|Groups of Note:|
“Took the new aide for a brief jolly. The local aristocracy have a truly charming set of quaint and archaic customs; we were treated to the sight of an honour duel fought with solid-slug flintlocks over a matter of dinner etiquette. Delightful view from the scarp above the western Visick estates.” – Travel Diary of Lucius di Firro, 576.M41
Merewald is a world of few natural threats and a generally warm, equable climate suitable for cultivation. Its population of eight hundred million are spread widely across its continents; there are few towns and no cities as such, and most of the inhabitants are peasants ruled from the castles and palaces of the noble Houses.
The planet was cut off from much of the Prosperitas Sector, apparently by warp storms, and gradually regressed. Its technology was slowly lost to time and ignorance, and swathes of the southern hemisphere fell into outright barbarism. The office of the Planetary Governor devolved into a system of Great Houses, all competing for prestige and land through skirmishes of musketeers and lancers, ritualised diplomatic missions, and the exchange of luxuries and marriage contracts. Independent of the formation of the Imperial Cult, the Emperor was still worshipped, but only as a distant – some even dared to say “symbolic” – figure. Nobody imagined that the emissaries of Him on Terra would ever actually set foot on Merewald.
The Rediscovery of Merewald
All of this changed abruptly in the early years of the Prosperitas Crusade, when the private flotilla of Rogue Trader Seraiah Visick discovered a safe Warp route to this previously isolated world. He found a world ready for exploitation. But he was also a canny man, and realised that even with an Imperial cruiser at his command, open war would deny him the wealth he so dearly craved. His solution was one of shock and awe: he landed one of his escorts, the Chalice, on the planet’s surface and made an offer of fealty and Imperial service to any of the Houses that were wise enough not to attack him.
It worked. Within a decade he had established himself as the head of a new Ruling House, and his entourage married, bribed, or extorted their way into positions in every other House of note – and for the rest of his life, Seraiah ruled the world as his private fief, making no mention of it to the Imperial authorities.
His heirs and successors were, however, more aware of their obligations. They submitted their claim to the Administratum, were congratulated by the adepts of the Prosperitas Sector, and found themselves immediately faced with the problem of how to pay their tithes. Merewald had no industry to speak of, few mineral reserves, and a meagre food surplus. The answer lay in one of the planet’s few luxury goods: tea.
Over the course of M41, increasing swathes of the planet were turned over to the production of this otherwise rare delicacy. The fortunes of Houses have waxed and waned along with the booms and busts of the plantations; for instance, House Honeysett gained immense prestige by leading a campaign to conquer the southern barbarians and clear their territory for cultivation, while House Ab Rosveare and House Teague were reduced to penury when a hurricane devastated their estates.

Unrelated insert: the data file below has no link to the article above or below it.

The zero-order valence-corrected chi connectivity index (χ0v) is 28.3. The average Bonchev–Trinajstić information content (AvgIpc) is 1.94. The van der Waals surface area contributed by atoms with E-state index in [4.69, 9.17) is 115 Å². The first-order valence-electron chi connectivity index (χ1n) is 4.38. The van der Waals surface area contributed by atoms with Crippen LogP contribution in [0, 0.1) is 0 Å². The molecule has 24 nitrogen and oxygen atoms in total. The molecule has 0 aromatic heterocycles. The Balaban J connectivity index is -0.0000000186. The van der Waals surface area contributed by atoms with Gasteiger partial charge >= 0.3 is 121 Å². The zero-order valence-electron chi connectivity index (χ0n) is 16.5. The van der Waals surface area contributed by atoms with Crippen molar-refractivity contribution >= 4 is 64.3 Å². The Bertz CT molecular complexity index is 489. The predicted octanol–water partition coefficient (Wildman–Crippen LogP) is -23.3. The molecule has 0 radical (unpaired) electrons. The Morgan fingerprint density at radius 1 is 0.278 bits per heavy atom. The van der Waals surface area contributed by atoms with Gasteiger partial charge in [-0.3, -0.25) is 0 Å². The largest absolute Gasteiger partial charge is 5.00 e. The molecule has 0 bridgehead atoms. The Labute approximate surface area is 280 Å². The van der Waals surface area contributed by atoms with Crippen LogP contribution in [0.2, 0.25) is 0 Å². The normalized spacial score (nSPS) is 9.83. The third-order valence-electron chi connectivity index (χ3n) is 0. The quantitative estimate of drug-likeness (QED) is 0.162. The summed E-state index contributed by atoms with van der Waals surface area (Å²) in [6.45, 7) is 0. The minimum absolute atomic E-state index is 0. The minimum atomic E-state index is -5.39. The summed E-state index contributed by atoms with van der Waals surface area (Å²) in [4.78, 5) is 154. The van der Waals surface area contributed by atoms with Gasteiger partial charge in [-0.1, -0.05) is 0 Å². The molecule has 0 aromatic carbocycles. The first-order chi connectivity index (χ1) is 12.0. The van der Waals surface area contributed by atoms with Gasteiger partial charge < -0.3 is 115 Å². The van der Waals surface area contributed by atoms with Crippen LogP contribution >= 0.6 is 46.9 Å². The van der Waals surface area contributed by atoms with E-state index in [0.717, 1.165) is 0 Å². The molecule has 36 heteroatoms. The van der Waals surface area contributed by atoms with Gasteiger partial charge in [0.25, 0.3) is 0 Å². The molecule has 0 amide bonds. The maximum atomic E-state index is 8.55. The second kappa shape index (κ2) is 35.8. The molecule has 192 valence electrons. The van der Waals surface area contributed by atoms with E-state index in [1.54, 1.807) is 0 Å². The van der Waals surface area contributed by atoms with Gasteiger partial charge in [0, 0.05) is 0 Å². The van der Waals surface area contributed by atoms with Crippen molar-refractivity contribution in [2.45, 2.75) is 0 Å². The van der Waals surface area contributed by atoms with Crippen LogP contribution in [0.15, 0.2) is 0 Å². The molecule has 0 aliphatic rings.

Merewald as it Stands
The fundamental ethos of “knowing your place” has kept the highly stratified society of Merewald peaceful (at least for now) while allowing the Great Houses to retreat into a world of wealth, leisure, and ever more elaborate formality. Nonetheless, the system is far from static. The Administratum continue to pressure the ruling House Ab Visick to increase its tithe – there is talk of uprating Merewald to Decuma Extremis, and perhaps even reassessing it as an Agri World – and some offworld traders have found a market in supplying technology such as mechanical harvesters and gene-engineered seeds to desperate overseers.
Unfortunately, there remains a strong resistance to modernisation. The nobility are hostile to anything that allows their subjects to gain any tangible sort of power. Even amongst the peasantry, the Adeptus Mechanicus are viewed with extreme suspicion, and some believe (not without reason) that they are a threat to the orthodox faith that has served the planet so well for the last nine thousand years. Some progress has occurred – the PDF and local Guard regiment are now equipped with autoguns and steam-powered Chimeras, and Merewald even has a System Defence Force – but these developments are still largely ignored or considered irrelevant by the Houses.
Despite the backwards local attitude to technology, the local Imperial Guard unit, the 18th Merewaldian Fusiliers, have a strong reputation across the Subsector. Their excellent foot drill, line discipline and courage under fire have been remarked upon by Crusade High Command as the pinnacle of everything a light infantry regiment should hope to achieve. Their distinctive bright red uniform tunics and tan topi helmets are a sight to stir Imperial pride and piety among civilians from the Rimward Marches to the Tertius border.